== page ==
Q. Lexi, two questions. First, it gets really cold here. When you come here, what sticks out to you either about the culture, the geography or just, in general, the State?
LEXI THOMPSON: That's a loaded question. I don't know (laughter). I mean I've been here once my whole life. Honestly, I couldn't really tell you. I know it has a lot of history here but I'm looking forward to this week and playing in the KPMG Women's PGA Championship at Hazeltine.

I've heard so many great things about the golf course. I couldn't tell you much about the geography and history. I don't know. I'm looking forward to this week and playing.

Q. All right. On a completely different note, hole 16 looks like a par 4 that you can either be aggressive or maybe let up and stay back.
You haven't played but, in general, what aspects may come up Saturday or Sunday, what variables do you have in mind whether you're thinking I want to be aggressive on this hole or take a more reserved approach?

LEXI THOMPSON: I haven't seen the golf course yet so I don't know the hole but usually I play pretty aggressive. But it all depends. It will depend on how I'm playing that day, what I feel comfortable with off the tee or position-wise where I'm at.

So, yeah, we'll see once I get to that hole and then once I play a few practice rounds to get a good feel of either laying up is better or being aggressive. You know, usually playing aggressive is the way to go for me.

Q. Lexi, you spoke about what you would say to the younger generation. In addition to the championship tomorrow is the KPMG Ladies' Summit. It's "Inspire Greatness".
Can you talk a little bit about a female in your life that inspired you throughout your career?

LEXI THOMPSON: I mean I would say there's two. Basically on the golf side it's Nancy Lopez. She's been my biggest role model just in the golfing world. She was my Captain at the Juniors Solheim Cup. Ever since then she's been a huge role model to me, not only on the course and her accomplishments but how she is as a woman in general and how she inspires others and how she's given back to the game. It is very inspirational to me, I always want to be like her.

Off the course, my mom. She's always inspired me just to be the best woman I can be and just to always be positive. She's been through so much and she goes through everything that she's been put through with a smile on her face.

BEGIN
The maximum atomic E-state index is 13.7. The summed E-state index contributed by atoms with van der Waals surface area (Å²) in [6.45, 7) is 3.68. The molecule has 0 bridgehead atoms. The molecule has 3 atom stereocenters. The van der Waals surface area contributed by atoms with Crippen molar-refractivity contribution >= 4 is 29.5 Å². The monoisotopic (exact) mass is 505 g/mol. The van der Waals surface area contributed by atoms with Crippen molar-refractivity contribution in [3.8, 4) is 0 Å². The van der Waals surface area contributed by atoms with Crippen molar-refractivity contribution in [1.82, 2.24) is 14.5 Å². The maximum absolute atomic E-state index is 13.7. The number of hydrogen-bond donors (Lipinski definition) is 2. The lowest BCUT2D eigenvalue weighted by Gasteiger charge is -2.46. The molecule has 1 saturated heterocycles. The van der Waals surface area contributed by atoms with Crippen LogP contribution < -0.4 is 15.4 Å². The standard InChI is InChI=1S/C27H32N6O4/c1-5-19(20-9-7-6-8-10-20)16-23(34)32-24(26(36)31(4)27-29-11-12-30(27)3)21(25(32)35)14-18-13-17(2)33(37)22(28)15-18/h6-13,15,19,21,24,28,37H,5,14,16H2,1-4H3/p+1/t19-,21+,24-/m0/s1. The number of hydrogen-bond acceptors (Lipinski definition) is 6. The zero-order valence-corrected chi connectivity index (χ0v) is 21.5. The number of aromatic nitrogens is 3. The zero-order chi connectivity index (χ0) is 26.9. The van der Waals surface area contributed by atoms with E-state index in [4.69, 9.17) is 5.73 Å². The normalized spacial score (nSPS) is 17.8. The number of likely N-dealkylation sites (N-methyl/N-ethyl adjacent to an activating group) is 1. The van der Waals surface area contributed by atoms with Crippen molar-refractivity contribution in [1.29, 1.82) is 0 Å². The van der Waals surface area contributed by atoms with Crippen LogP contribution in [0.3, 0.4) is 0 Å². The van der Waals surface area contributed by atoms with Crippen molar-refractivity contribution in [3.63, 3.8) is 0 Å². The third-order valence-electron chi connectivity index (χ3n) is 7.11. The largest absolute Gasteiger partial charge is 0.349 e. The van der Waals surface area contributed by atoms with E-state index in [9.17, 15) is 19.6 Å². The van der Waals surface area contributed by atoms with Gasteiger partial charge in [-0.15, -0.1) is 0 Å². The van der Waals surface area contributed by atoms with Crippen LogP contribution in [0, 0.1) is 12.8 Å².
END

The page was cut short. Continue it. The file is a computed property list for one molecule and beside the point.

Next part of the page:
That kind of opens my eyes sometimes if I get mad at golf, look what my mom has gone through. Saw the smile on her face with the most upbeat personality and positive attitude.

She's inspired me just to be the best person I can possibly be.

Q. Lexi, you've talked a bit about your approach to social media and how it's changed in the past few months.
I'm curious if you can like kind of point to how it's helped you out on the golf course because it seems to have a positive effect.

LEXI THOMPSON: Yeah. I mean it's not the exact result of why I'm playing well but it has helped. Sometimes I get too, too involved with my social media just because I love reaching out to my fans and giving them an inside look of what goes into my life or just how I'm a normal 24 year old, just let them experience that with me.

So, I mean I love social media on that aspect, giving the fans an inside look, but I realize that I just need time for myself and just really focus on what makes me happy and what I can do to make my game the best and that's what I've been doing.

I still have Instagram, which I love, I post all my pictures and I have my puppy page, too. I still do that. I'm just like not on it like I used to be, checking comments and everything like that. I just post and then let it go.

THE MODERATOR: Anything further for Lexi? Lexi is off No. 10 at 9:08 with Inbee Park and Ariya Jutanugarn. Good luck.